"Wives, in the same way [just like citizens and slaves] be submissive to your husbands so that, if any of them do not believe the word, they may be won over without talk by the behavior of their wives, when they see the purity and reverence of your lives. Your beauty should not come from outward adornment, such as braided hair and the wearing of gold jewelry and fine clothes. Instead, it should be that of your inner self, the unfading beauty of a gentle and quiet spirit, which is of great worth in God's sight. For this is the way the holy women of the past who put their hope in God used to make themselves beautiful. They were submissive to their own husbands, like Sarah, who obeyed Abraham and called him her master. You are her daughters if you do what is right and do not give way to fear. Husbands, in the same way be considerate as you live with your wives, and treat them with respect as the weaker partner and as heirs with you of the gracious gift of life, so that nothing will hinder your prayers" (3:1-7).
The first six verses are addressed to wives with non-Christian husbands. That creates a bit of a problem for the preacher, because most of us are not in that situation. We wonder, what can we learn about a marriage of two Christians from these verses? Well, we can learn quite a lot. The teaching that the wife should be obedient to her husband, subject to him, is true for all marriages. That point is especially vivid here. In our passage, a woman has a husband who isn't a Christian, who hates Christianity, who indeed hates Jesus Christ. (The language of verse one suggests that he has heard the gospel, knows about Christ, but has turned away from the Lord.) He is disobedient to the word and to Christ, yet his Christian wife must be obedient to him, yes (as the context implies) even when she is suffering wrongfully. If that is so even amid the unjust suffering of a mixed marriage, how much more is obedience necessary in a marriage of two Christians?
But let's avoid a misunderstanding here. Does this mean that a Christian wife is to be a mousy, spineless little girl, a mindless creature who never makes any plans of her own, never has any ideas, never uses her talents? Is she to have no sense of personal worth? Is she never to take responsibility but to shift the responsibility entirely to her husband?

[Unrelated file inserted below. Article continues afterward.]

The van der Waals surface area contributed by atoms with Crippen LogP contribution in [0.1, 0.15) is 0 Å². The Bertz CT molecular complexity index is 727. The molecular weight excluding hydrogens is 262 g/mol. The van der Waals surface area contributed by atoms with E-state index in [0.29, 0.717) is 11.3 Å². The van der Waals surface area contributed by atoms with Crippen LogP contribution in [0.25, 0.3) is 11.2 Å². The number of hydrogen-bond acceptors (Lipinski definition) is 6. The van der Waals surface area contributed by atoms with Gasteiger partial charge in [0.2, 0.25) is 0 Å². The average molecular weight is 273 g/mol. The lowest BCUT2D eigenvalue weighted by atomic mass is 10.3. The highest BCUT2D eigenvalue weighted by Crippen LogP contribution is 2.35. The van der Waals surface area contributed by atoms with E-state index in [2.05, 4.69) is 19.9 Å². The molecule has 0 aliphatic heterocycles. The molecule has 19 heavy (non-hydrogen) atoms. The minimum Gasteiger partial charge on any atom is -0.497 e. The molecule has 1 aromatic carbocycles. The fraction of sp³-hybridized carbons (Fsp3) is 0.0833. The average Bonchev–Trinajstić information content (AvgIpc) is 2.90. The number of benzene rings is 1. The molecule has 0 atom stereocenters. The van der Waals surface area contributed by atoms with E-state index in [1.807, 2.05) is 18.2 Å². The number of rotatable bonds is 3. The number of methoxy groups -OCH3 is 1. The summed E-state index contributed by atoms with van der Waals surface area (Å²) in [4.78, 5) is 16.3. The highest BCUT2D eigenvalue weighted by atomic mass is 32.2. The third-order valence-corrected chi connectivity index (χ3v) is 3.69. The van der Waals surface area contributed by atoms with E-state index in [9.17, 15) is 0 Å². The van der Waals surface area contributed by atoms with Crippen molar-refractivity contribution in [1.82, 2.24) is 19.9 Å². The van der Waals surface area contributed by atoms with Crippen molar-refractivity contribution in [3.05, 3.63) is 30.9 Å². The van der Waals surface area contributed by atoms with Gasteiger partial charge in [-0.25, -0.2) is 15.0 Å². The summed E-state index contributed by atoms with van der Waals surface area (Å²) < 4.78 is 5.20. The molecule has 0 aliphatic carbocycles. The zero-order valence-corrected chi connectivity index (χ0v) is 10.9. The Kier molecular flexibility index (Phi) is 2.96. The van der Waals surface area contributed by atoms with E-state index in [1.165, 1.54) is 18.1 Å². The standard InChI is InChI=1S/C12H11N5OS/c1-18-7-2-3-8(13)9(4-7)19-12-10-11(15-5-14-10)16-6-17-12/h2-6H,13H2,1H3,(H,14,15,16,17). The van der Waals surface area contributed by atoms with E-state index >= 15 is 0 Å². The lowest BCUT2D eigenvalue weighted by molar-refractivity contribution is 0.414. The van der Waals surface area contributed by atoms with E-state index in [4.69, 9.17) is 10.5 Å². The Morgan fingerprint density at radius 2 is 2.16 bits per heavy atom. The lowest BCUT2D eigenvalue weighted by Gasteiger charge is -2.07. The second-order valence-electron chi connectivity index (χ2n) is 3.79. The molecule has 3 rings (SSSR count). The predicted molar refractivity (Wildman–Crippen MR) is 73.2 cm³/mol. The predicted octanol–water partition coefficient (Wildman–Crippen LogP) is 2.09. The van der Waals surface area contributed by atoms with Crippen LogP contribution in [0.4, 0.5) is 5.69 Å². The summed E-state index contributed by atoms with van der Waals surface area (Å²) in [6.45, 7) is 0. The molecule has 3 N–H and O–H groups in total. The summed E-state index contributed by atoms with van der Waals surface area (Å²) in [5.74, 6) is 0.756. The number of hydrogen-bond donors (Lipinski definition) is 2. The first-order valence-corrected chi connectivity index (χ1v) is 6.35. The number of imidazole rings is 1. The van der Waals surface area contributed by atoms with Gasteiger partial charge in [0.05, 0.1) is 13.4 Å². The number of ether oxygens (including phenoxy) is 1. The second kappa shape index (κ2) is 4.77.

Far from it! The Christian wife in this passage definitely has a mind of her own, plans of her own, purposes of her own, and therefore a great sense of personal responsibility. Look at her! She is out to win her husband to Christ! She is out to melt this cold, cruel man into a tender, kind disciple of the Lord Jesus. She has a mind of her own! This isn't his idea, it's hers. She is out to win him, even though he doesn't want to be won.
To do this, she is going to have to preach the gospel to him. A woman preacher? Not exactly. For the passage says she witnesses to him not in word, certainly not by nagging, but in a much harder way: by her life, by her example. She will win him simply by letting him watch her, by letting him be amazed at her purity, holiness, her fear of God. What a job she has taken on! Every detail of her life must reflect the love, obedience, quietness, meekness of Jesus Christ. The language of verse 2 suggests that he is watching her up close. Well, when you're married, that's how it is; you get watched up close! But under that microscopic scrutiny, she passes all the tests. She amazes him; she makes him want what she has. Now if this husband is converted, the Holy Spirit does it, not the wife; the wife's witness is only the Spirit's tool. But the tool is important. Just as the spirit works through sermons, he works through the life of this woman to bring this man to trust in Christ.